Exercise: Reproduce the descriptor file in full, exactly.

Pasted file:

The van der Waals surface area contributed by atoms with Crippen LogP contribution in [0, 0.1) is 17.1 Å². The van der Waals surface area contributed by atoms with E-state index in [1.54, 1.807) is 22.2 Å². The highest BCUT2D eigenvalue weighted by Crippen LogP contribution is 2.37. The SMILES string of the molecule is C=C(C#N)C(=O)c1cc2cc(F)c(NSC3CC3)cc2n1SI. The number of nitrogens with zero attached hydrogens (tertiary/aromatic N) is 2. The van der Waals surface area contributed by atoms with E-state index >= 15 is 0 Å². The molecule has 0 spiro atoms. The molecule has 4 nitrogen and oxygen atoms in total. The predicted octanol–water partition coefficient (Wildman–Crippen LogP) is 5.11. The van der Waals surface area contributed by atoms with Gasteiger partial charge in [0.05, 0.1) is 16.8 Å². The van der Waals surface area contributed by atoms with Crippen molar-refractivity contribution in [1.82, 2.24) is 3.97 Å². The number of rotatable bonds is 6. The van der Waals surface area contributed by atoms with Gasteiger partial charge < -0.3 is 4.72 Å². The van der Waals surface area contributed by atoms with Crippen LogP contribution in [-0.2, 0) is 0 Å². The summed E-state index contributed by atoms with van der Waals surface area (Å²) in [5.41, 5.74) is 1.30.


The van der Waals surface area contributed by atoms with Crippen LogP contribution in [0, 0.1) is 17.1 Å². The van der Waals surface area contributed by atoms with E-state index in [1.54, 1.807) is 22.2 Å². The highest BCUT2D eigenvalue weighted by Crippen LogP contribution is 2.37. The SMILES string of the molecule is C=C(C#N)C(=O)c1cc2cc(F)c(NSC3CC3)cc2n1SI. The number of nitrogens with zero attached hydrogens (tertiary/aromatic N) is 2. The van der Waals surface area contributed by atoms with E-state index >= 15 is 0 Å². The molecule has 0 spiro atoms. The molecule has 4 nitrogen and oxygen atoms in total. The predicted octanol–water partition coefficient (Wildman–Crippen LogP) is 5.11. The van der Waals surface area contributed by atoms with Gasteiger partial charge in [0.05, 0.1) is 16.8 Å². The van der Waals surface area contributed by atoms with Crippen molar-refractivity contribution in [1.82, 2.24) is 3.97 Å². The number of rotatable bonds is 6. The van der Waals surface area contributed by atoms with Gasteiger partial charge < -0.3 is 4.72 Å². The van der Waals surface area contributed by atoms with Crippen LogP contribution in [-0.2, 0) is 0 Å². The summed E-state index contributed by atoms with van der Waals surface area (Å²) in [5.41, 5.74) is 1.30.